How the Time is Right for TV and Advertising
There are many lessons and takeaways that can be gleaned from recent announcements by big tech platforms around the tracking of individuals on the web. You might be surprised how many can be applied to the television industry. Here are just a few:
- Companies that have first-party data are in a much better position than those that don’t
- Reconciling consumer identity across various channels was already hard, and it promises to get even harder
- The TV ad business actually has a chance to get this right - and be in a better spot than the digital ad economy
It’s that last point that may really surprise you - the analogue guys, who have historically been behind the digital folks, are now going to top them when it comes to targeting? Oh, and do it in a safe way that builds security and implements each company’s privacy commitments across the ecosystem?
I understand your skepticism. But if you think about where things are headed from a macro perspective, in digital media the walled gardens’ walls are getting higher, and identity hoarding has just become the way of the future.
Meanwhile, television, even with all of its moving parts across the video spectrum (and what that means from a legacy infrastructure perspective), has a chance to uniquely meet the moment.
As the tech titans battle to keep their advantages, leaving advertisers to have to optimize platform by platform - TV has the chance to nail cross-platform, and set itself up as the medium of choice for data-driven, financially responsible brands.
Let me unpack where I’m coming from.
It’s true that the still-nascent ‘advanced TV’ sector has its challenges, particularly when it comes to fragmentation. Most broadcast companies have their own data-driven linear TV product that licenses ACR or STB data. Each MVPD/MSO has different addressable offerings for targeting people using set-top data either in linear or VOD.
And in the booming CTV space, device makers like Roku and TV manufacturers like Samsung appear to be seeking to create their own challenger walled gardens in terms of targeting and data. So if you want to do cross-platform ad targeting in an intelligent and efficient way - that’s a lot of patching together to do. You’re dealing with different tech and databases and policies that all inadvertently converge to make things challenging for brands, agencies, and ad-supported content owners.
Which may sound a lot like the digital ad world of walled gardens.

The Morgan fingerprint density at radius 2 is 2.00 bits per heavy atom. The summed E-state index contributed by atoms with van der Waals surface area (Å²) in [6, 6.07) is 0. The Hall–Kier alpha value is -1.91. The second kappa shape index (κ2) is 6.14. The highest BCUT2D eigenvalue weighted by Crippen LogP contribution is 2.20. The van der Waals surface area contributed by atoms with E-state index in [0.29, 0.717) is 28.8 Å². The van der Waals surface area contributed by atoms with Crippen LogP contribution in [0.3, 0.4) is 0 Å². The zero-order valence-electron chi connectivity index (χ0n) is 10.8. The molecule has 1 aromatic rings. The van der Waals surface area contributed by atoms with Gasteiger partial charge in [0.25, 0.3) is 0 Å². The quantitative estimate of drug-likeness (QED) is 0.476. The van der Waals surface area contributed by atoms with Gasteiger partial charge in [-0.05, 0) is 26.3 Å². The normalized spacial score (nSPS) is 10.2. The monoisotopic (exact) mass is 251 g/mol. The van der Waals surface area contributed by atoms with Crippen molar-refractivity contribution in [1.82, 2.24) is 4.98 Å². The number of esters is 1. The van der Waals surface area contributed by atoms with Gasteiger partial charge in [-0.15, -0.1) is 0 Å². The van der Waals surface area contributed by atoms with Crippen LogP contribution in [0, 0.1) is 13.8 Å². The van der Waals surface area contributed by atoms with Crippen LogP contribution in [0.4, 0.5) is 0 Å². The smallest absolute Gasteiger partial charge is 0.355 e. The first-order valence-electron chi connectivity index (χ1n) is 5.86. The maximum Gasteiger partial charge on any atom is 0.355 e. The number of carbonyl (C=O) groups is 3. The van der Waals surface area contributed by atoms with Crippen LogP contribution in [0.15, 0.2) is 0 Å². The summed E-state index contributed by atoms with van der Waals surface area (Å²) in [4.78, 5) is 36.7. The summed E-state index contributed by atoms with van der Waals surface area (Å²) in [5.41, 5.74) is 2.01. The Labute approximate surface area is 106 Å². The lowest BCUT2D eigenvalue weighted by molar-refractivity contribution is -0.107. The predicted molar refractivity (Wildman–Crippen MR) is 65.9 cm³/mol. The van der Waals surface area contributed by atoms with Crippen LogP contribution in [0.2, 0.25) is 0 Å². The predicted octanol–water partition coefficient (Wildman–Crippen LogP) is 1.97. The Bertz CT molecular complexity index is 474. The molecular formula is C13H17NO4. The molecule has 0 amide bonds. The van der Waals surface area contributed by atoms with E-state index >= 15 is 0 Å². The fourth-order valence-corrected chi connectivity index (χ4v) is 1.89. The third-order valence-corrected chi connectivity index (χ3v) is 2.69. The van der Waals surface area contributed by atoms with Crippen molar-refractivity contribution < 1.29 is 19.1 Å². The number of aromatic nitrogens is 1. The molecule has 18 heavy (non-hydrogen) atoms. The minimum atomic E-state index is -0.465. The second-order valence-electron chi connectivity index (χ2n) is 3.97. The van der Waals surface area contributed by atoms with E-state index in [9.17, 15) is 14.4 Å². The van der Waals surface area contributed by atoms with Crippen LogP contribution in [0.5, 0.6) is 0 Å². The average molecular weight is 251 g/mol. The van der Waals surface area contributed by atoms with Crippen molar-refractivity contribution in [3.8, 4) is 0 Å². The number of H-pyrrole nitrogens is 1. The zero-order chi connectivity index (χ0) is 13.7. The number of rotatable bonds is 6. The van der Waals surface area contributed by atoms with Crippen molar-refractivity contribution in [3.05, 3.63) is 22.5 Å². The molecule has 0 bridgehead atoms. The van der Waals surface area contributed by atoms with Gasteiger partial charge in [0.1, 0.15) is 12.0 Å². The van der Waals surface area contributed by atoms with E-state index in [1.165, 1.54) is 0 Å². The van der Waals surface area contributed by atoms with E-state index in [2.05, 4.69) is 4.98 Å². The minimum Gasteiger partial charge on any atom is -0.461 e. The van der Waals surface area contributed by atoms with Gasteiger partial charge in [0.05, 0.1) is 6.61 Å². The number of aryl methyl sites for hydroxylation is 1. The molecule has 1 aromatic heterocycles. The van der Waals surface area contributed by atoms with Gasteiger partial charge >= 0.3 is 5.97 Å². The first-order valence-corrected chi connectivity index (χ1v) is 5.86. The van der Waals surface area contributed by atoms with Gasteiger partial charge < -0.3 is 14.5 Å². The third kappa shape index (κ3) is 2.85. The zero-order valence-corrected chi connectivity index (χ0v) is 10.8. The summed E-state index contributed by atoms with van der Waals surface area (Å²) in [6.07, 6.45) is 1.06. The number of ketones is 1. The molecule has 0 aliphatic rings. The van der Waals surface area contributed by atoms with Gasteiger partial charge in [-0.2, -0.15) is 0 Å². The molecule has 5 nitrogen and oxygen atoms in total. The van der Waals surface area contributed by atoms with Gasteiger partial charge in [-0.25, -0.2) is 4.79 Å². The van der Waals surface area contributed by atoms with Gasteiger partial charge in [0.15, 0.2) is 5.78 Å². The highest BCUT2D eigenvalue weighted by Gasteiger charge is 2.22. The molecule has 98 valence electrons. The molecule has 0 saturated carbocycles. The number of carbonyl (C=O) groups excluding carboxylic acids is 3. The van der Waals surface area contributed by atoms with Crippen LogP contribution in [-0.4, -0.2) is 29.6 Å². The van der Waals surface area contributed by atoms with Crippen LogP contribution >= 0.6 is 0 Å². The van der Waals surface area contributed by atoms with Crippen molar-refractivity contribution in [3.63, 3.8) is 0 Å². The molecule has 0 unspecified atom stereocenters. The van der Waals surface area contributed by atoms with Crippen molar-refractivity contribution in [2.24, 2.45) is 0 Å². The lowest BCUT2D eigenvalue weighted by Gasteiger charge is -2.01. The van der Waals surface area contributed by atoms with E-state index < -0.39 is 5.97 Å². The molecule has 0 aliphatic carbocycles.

However, things are starting to change in TV.
For example, Blockgraph’s recent deal with TransUnion could be a game-changer that propels addressable and contextual advertising across all TV platforms - from data driven linear to addressable to streaming video. This partnership is a perfect illustration of company’s coming together to accelerate establishing TV’s identity infrastructure on behalf of brands, sellers, and most importantly audiences. Between our privacy focused infrastructure, TransUnion’s ID resolution capabilities, as well as TransUnion-subsidiary Tru Optik’s data marketplace, advertisers should finally be able to plan ad campaigns backed by consumer insights and data, reconcile identity across platforms, and optimize these campaigns midstream. They’ll be able to see across walls, so to speak, without setting off any alarms.
In the short term, this could make addressable TV more attractive to more brands. But this and other partnerships like it should set TV up for an even brighter future, one that is suited to where marketing and privacy is headed.
Think about it - as an industry, we’re not trying to put together profiles of specific users’ personal browsing information and shop those around the industry. We’re simply trying to make TV advertising smarter, more actionable, and more precise by allowing brands to reach their target audiences and measure media across all TV distribution platforms in a simple, accurate, and safe manner. At the moment, we have the opportunity to build things right from the beginning - with privacy commitments and first party data control at the center - as opposed to offering retroactive fixes that create unforeseen consequences for the health of the open web.
And TV may finally be able to show the digital platforms why collaboration isn’t such a bad thing after all.